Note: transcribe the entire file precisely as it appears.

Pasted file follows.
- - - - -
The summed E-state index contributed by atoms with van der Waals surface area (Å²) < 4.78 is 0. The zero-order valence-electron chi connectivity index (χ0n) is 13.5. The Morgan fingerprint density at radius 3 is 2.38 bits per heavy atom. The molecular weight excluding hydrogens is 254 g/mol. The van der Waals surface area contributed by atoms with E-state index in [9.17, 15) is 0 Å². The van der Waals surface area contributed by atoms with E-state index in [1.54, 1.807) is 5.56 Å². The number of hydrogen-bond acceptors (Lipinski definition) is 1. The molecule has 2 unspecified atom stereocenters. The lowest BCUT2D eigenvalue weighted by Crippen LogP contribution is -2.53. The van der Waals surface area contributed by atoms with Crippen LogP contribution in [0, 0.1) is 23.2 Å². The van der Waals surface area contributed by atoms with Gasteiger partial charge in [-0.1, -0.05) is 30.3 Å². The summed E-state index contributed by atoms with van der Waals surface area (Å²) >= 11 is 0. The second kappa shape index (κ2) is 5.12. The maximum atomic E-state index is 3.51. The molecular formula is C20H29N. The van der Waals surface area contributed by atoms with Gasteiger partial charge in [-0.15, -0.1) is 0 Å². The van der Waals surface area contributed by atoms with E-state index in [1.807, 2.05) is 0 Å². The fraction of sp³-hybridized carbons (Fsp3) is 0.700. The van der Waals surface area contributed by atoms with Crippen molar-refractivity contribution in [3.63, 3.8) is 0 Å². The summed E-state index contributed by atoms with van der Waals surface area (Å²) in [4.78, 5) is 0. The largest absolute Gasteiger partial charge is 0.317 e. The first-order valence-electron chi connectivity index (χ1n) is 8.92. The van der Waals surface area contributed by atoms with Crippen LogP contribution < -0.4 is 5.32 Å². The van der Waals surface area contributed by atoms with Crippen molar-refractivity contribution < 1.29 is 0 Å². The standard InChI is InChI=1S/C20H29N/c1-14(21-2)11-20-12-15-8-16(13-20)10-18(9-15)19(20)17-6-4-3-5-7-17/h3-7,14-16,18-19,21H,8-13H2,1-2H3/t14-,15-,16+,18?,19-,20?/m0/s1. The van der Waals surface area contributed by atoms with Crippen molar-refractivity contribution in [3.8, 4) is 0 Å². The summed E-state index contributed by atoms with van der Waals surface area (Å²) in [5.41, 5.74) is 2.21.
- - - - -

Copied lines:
The summed E-state index contributed by atoms with van der Waals surface area (Å²) < 4.78 is 0. The zero-order valence-electron chi connectivity index (χ0n) is 13.5. The Morgan fingerprint density at radius 3 is 2.38 bits per heavy atom. The molecular weight excluding hydrogens is 254 g/mol. The van der Waals surface area contributed by atoms with E-state index in [9.17, 15) is 0 Å². The van der Waals surface area contributed by atoms with E-state index in [1.54, 1.807) is 5.56 Å². The number of hydrogen-bond acceptors (Lipinski definition) is 1. The molecule has 2 unspecified atom stereocenters. The lowest BCUT2D eigenvalue weighted by Crippen LogP contribution is -2.53. The van der Waals surface area contributed by atoms with Crippen LogP contribution in [0, 0.1) is 23.2 Å². The van der Waals surface area contributed by atoms with Gasteiger partial charge in [-0.1, -0.05) is 30.3 Å². The summed E-state index contributed by atoms with van der Waals surface area (Å²) >= 11 is 0. The second kappa shape index (κ2) is 5.12. The maximum atomic E-state index is 3.51. The molecular formula is C20H29N. The van der Waals surface area contributed by atoms with Gasteiger partial charge in [-0.15, -0.1) is 0 Å². The van der Waals surface area contributed by atoms with E-state index in [1.807, 2.05) is 0 Å². The fraction of sp³-hybridized carbons (Fsp3) is 0.700. The van der Waals surface area contributed by atoms with Crippen molar-refractivity contribution in [3.63, 3.8) is 0 Å². The summed E-state index contributed by atoms with van der Waals surface area (Å²) in [4.78, 5) is 0. The largest absolute Gasteiger partial charge is 0.317 e. The first-order valence-electron chi connectivity index (χ1n) is 8.92. The van der Waals surface area contributed by atoms with Crippen LogP contribution < -0.4 is 5.32 Å². The van der Waals surface area contributed by atoms with Crippen molar-refractivity contribution < 1.29 is 0 Å². The standard InChI is InChI=1S/C20H29N/c1-14(21-2)11-20-12-15-8-16(13-20)10-18(9-15)19(20)17-6-4-3-5-7-17/h3-7,14-16,18-19,21H,8-13H2,1-2H3/t14-,15-,16+,18?,19-,20?/m0/s1. The van der Waals surface area contributed by atoms with Crippen molar-refractivity contribution in [3.8, 4) is 0 Å². The summed E-state index contributed by atoms with van der Waals surface area (Å²) in [5.41, 5.74) is 2.21.